New Scientist reports that the new material, created by Seth Darling and his colleagues at Argonne National Laboratory in Illinois, seems to clean up oil spills more quickly and cheaply.
Unlike other clean-up methods, the Argonne National Laboratory says that the sponge can scrub the entire water column. What's more, the sponge and the oil can be reused. Oleo Sponge builds on previous research from Argonne regarding how a complex structure can retain oil. In this case, it's a cellulose sponge treated with "hard metal oxide atoms."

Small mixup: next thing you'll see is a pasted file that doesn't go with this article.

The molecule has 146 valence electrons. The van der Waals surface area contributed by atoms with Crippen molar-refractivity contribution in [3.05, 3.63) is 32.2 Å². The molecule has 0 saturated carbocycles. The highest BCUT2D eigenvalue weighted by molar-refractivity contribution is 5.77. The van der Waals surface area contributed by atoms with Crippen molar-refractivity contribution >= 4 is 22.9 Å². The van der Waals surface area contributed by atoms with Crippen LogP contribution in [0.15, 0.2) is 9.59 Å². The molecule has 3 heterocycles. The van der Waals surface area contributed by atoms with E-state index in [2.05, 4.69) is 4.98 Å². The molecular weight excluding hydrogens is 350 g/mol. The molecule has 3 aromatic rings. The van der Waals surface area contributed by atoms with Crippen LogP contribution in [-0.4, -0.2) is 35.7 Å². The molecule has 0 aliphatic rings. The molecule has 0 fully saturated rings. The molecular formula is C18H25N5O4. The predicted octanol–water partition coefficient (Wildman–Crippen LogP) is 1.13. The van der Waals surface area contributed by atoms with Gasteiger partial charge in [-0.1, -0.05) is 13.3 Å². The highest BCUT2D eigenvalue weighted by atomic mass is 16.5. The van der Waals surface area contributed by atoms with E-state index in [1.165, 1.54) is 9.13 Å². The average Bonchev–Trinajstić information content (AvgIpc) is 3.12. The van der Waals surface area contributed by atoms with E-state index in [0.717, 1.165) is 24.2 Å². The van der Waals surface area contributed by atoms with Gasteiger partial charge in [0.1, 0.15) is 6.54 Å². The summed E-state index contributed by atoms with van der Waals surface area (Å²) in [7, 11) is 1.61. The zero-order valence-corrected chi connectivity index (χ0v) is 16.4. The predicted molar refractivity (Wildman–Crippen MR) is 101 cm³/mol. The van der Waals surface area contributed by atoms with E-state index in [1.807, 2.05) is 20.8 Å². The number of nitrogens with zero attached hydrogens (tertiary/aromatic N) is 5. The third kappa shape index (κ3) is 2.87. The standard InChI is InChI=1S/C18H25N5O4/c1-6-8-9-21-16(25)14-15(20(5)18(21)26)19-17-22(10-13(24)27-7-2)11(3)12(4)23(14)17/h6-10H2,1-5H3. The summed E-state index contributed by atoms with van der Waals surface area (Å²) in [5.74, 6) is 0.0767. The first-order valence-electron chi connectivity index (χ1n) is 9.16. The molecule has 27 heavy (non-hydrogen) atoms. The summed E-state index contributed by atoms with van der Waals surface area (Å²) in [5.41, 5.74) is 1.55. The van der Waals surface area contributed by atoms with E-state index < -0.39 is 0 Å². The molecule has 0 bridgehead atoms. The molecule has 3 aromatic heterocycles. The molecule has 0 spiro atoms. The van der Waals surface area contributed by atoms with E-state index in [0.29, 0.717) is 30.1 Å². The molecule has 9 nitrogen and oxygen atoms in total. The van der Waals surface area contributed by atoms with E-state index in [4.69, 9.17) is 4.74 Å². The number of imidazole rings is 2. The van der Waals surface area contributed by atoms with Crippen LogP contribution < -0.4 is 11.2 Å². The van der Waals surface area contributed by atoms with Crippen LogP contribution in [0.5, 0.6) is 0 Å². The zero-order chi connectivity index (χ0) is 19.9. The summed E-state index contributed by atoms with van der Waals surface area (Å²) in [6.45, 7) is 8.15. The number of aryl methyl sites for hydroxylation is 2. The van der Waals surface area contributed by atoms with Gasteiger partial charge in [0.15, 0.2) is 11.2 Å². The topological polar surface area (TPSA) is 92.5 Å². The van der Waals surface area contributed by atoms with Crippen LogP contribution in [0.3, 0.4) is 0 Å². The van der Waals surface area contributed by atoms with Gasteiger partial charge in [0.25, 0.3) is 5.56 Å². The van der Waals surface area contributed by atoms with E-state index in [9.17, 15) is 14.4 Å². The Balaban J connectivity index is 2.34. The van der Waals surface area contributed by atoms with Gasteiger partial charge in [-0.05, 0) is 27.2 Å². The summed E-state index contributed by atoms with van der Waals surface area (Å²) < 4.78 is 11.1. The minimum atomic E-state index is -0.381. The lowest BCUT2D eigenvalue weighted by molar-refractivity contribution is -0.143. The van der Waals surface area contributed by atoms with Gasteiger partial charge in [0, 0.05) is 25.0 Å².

In laboratory tests, the researchers found that when engineered with just the right amount of silane, their foam could repeatedly soak up and release oil with no significant changes in capacity. But to determine whether this material could help sort out a big spill in marine waters, they needed to perform a special large-scale test.
The research was published in Journal of Materials Chemistry A, DOI: 10.1039/C6TA09014A and the next challenge for the team is to optimize the process for scale-up.